Models of success? The ability to develop new service offerings may determine the fate of accounting firms in the future.

Author:Drew, Jeff


* "There will be multiple successful business models for accounting firms of the future."

The first experiment from Thriveal Labs tested this hypothesis and prototyped new lines of business for accounting firms.

* "Business model design ... will become a competitive advantage." Adrian G. Simmons, CPA, co-founder of Thriveal Labs, argues that the CPAs most likely to succeed are those skilled at and comfortable designing and deploying new ways of doing business.

* Participants in the Thriveal experiment used "The Business Model Canvas" template, developed by the Business Model Foundry AG. The template focuses on key components for success in a line of business.

* Value pricing serves as a catalyst for many new business lines. The structure allows for more client contact and greater pricing flexibility than hourly billing, opening the door to different kinds of services.

* Initial meetings with clients play a key role in the success of engagements. By asking the right questions and listening, firms can understand the client's goals and objectives, making it possible for the sides to determine what success looks like-and how much the firm's services should cost.

* Firms are experimenting and succeeding with new business approaches. A Michigan firm has leveraged value pricing and niche specialization to offer consulting services to restaurants. Another firm, based in California and New York, bolstered its consulting offerings with strategic advertising and marketing advice provided by the firm's recently hired marketing manager.

Adrian G. Simmons, CPA, would like to see the term "The Firm of the Future" become a thing of the past.

"[It] is somewhat of a limiting term," said Simmons, chief creative designer of a Maryland accounting firm and co-founder of the Thriveal Laboratory. "It presents the idea that there is a single model we are evolving to. We need to get rid of that idea. The Firm of the Future' is really 'Firms of the Future.' "

That concept was at the heart of the first experiment conducted by the Thriveal Laboratory, which was created by Simmons and Jason M. Blumer, CPA, chief innovation officer of Greenville, S.C.-based Blumer CPAs and founder of the Thriveal CPA network, a community of accountants pushing for creativity and change in the profession.

The hypothesis of the first Thriveal Labs experiment was that "there will be multiple successful business models for accounting firms of the future." To test that hypothesis, Thriveal assembled a team of six small firm leaders to prototype new business models for public accounting--a process that reinforced Simmons' belief that the ability to develop and adapt business models will be a key differentiator among accounting firms in the near future.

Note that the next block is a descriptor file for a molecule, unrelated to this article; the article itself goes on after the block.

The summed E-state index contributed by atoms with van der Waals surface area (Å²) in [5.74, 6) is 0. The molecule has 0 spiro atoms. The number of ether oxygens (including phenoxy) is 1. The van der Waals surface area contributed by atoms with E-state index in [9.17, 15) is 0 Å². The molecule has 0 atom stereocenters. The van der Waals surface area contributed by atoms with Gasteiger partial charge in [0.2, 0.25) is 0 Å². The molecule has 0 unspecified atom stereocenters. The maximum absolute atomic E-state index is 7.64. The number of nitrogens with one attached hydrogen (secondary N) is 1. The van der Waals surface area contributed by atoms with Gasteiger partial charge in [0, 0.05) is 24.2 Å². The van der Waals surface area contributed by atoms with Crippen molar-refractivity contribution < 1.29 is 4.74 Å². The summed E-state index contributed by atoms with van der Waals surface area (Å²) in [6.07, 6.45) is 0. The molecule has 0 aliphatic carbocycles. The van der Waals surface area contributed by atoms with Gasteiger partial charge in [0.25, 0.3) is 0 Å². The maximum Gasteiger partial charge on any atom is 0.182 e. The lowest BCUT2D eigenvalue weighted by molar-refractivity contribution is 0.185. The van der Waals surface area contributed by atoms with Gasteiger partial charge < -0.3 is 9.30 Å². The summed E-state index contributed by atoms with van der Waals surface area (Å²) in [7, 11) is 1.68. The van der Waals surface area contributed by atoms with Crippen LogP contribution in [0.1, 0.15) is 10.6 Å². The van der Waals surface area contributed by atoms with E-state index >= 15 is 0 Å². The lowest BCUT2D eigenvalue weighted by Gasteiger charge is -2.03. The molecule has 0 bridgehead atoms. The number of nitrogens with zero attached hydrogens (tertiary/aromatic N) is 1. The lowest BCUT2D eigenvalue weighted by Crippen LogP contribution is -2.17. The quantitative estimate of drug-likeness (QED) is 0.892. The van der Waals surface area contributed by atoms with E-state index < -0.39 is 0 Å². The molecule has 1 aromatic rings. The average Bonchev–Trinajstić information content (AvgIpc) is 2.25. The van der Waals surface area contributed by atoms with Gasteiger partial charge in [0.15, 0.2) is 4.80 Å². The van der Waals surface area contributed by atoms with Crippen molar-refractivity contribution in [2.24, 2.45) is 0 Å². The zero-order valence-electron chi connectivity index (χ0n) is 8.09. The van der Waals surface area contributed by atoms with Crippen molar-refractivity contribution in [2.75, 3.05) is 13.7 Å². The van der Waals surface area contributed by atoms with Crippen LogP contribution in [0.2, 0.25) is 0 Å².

"Business model design is going to become a strategic skill that will become a competitive advantage," Simmons said. "CPAs who have a comfort level playing with business models will be the ones who succeed."

While Thriveal uses the term business model to describe the prototypes outlined in the experiment report, the models presented could also be adapted to lines of business within an existing firm. The tool used to develop the prototypes focuses on areas related to a line of business--customer segments and relationships, revenue streams, cost structure, and key partners, activities, and resources. It does not directly address culture and talent, other areas identified by the AICPA Private Companies Practice Section as essential in developing accounting firm business models. In light of those definitions, this article uses the term lines of business in explaining the Thriveal prototyping process and examining a couple of firms not associated with the Thriveal experiment that have found success experimenting with new business lines.


Before you can relate the Thriveal experiment's conclusions to your firm's current situation, it helps to understand the context in which they were created.

Ron Baker, founder of the VeraSage Institute and author of several books, including 2003's The Firm of the Future: A Guide for Accountants, Lawyers, and Other Professional Services (co-authored by Paul Dunn), has largely popularized the concept of The Firm of...

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